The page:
While it looks pretty standard, it is made of good quality hardware (plastic and aluminium) and is well finished. The hard drive is inserted using a rack for which no screws are needed (a plus!).
The remote is relatively standard and only a few buttons are phosphorescent. As the F30 runs on Android, you can also control it using a keyboard / mouse kit. It’s a shame therefore that no mini-keyboard with a touchpad or trackball is delivered with the centre. It starts up in a little over fifteen seconds, which is very fast for this type of product.
A singular looking interface
Graphical interfaces are always a question of taste and here we find the F30’s seems very busy with all the different icons and background images. A lack of artistic organisation perhaps?
Navigation is nevertheless relatively intuitive and rapid. Old users of Dvico products will quickly get used to it as it is set up in a similar way.
Several types of display
The first type of display is the standard list mode and you have to use the files names to find them by. We prefer the second method which allows you to display files as thumbnails with either a wall or different types of coverflow modes.
A practical audio / video jukebox, but not yet working as well as it could
The display using thumbnails is fluid and practical as it allows you to carry out a visual search for a photo, music album or film and this is where the audio / video jukebox comes in handy. It allows you to retrieve information on films (posters, summaries, actors) and series (posters only) as well as music (album covers).
Posters can be displayed in 7 different ways.
Nevertheless, not everything is yet perfect with this system and it's sometimes rather laborious to retrieve the information you want. To access film summaries you have to place each film in a separate folder, otherwise you’ll only be able to retrieve the poster. Then, while you can request the system to go get information on all the files in a folder, it won’t do the same for sub-folders, which means you then have to handle each one separately, which is rather off-putting.
This limitation is particularly annoying when it comes to music as you then end up placing albums in individual folders and having to launch retrieval of covers album by album. It is, we suppose, some consolation to see that while not all that practical, the system does at least work: you’ll even find that you can source information on lesser known artists and we found the results pretty consistent.
To sum up, it would be good if TizzBird could improve its jukebox system by scanning folders and sub-folders. We would especially have liked to be able to choose between different posters. In the meantime, the NMJ system you find on the Popcorn Hour A-300 and Popbox V8 is much more efficient, though limited to just films and series.
Frames 1, 2 and 3: music.
Frame 4: photos in a folder.
Compatibility: in step with the standard offer
Playback of media files doesn’t pose any problem and all current formats can be played, as you can see in the media centre face-off. The TizzBird F30 is therefore an excellent performer in this respect, especially as high throughput full-HD videos are handled perfectly. DTS / Dolby (standard or HD) can be decoded and transposed to stereo or sent to an external amp (bitstream).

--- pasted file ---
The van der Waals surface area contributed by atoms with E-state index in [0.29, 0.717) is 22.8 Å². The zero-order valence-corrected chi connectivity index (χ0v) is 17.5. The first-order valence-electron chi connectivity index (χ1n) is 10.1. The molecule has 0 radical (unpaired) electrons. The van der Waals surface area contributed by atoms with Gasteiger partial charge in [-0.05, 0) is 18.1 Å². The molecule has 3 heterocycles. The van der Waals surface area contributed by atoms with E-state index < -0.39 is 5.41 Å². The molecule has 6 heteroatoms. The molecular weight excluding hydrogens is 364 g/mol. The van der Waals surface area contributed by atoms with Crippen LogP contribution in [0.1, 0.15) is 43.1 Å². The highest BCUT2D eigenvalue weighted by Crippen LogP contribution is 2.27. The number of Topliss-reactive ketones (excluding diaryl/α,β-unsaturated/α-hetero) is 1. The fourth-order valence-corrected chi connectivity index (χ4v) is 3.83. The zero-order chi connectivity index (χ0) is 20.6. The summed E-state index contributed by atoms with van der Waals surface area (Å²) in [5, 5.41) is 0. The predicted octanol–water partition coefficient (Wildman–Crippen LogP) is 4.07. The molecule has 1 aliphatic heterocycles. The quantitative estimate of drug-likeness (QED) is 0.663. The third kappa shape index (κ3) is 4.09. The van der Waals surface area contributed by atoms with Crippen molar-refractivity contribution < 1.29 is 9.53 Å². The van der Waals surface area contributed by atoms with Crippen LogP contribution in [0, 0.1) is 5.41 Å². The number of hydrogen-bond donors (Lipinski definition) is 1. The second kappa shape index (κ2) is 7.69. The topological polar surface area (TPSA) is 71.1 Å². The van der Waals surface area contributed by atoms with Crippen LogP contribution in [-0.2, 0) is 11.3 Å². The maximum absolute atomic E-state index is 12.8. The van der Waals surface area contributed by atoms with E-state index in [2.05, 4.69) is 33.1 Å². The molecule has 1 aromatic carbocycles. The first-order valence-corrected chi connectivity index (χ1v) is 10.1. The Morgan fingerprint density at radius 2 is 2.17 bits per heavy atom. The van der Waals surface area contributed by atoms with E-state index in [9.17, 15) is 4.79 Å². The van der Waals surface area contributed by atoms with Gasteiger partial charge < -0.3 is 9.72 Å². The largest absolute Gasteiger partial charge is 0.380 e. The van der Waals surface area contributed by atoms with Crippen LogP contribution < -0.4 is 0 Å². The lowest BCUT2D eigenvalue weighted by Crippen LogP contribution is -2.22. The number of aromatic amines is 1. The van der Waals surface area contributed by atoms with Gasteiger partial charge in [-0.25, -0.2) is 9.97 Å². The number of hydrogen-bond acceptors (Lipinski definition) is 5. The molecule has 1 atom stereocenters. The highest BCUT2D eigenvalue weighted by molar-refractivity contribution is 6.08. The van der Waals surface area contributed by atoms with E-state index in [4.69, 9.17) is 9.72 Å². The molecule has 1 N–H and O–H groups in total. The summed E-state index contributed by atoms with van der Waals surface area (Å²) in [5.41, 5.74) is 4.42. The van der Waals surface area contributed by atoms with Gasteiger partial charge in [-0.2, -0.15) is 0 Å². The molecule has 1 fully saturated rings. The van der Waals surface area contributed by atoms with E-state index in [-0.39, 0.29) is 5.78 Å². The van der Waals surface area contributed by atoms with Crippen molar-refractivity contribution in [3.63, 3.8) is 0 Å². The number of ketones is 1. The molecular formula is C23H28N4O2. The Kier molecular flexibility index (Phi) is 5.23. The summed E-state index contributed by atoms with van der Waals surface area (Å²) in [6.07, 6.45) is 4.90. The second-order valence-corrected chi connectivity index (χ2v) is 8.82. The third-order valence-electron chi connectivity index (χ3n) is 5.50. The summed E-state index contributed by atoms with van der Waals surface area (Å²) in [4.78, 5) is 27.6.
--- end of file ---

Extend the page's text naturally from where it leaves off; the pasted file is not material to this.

3D videos can only be played side-by-side or top-and-bottom and only if the image is in HD. You can’t display a 3D video 3840 pixels wide or 2160 pixels high (3D SBS / TAB full-HD).
DVD and Blu-ray backups are displayed without any difficulty. Only the Blu-ray menus don’t appear and are replaced by a generic menu (Blu-ray Lite) that is displayed on top of the film. 3D Blu-ray backups (AVC/MVC) can only be played in 2D.
Network is disastrous
The wired Gigabit Ethernet network interface is supposed to offer high speeds (sending files to the device or playback of HD videos without jumpiness). This is the case in theory, but in practice, what you get is truly mediocre.
Firstly, although the embedded processor is a 1 GHz ARM - and therefore high performance – file copying (from a computer via Samba sharing) hardly exceeds 7 MB/s. This might be better than the entry level products currently on the market but it falls a good way short of what might have been expected.
If you’re looking to fill this media centre’s hard drive, it’s best to use the USB 3.0 ‘type B’ port (for linking up to a computer, not to play what’s on peripherals). Using this USB 3.0 port, throughput is higher than 100 MB/s, though it depends on what hard drive you're using. In our case, with an HDD to HDD transfer we managed an average of 130 MB/s.
The most annoying thing is when you try to playback videos using the network. As there’s no network browser, you have to link a shared network to the device manually. This is a slightly complex manipulation for newbies and also only one network player can be added to the centre. If you have an NAS and a computer with files shared between them, you’ll have to make a choice.
Still on the subject of full-HD videos, anything over 18 Mbps and you get a jumpy image. This may be an issue with high throughput MKV videos or moderate Blu-ray backups.
Our litany of complaints ends with the fact that you can’t access the centre from a computer. Only a link up in the other direction (described above) is allowed.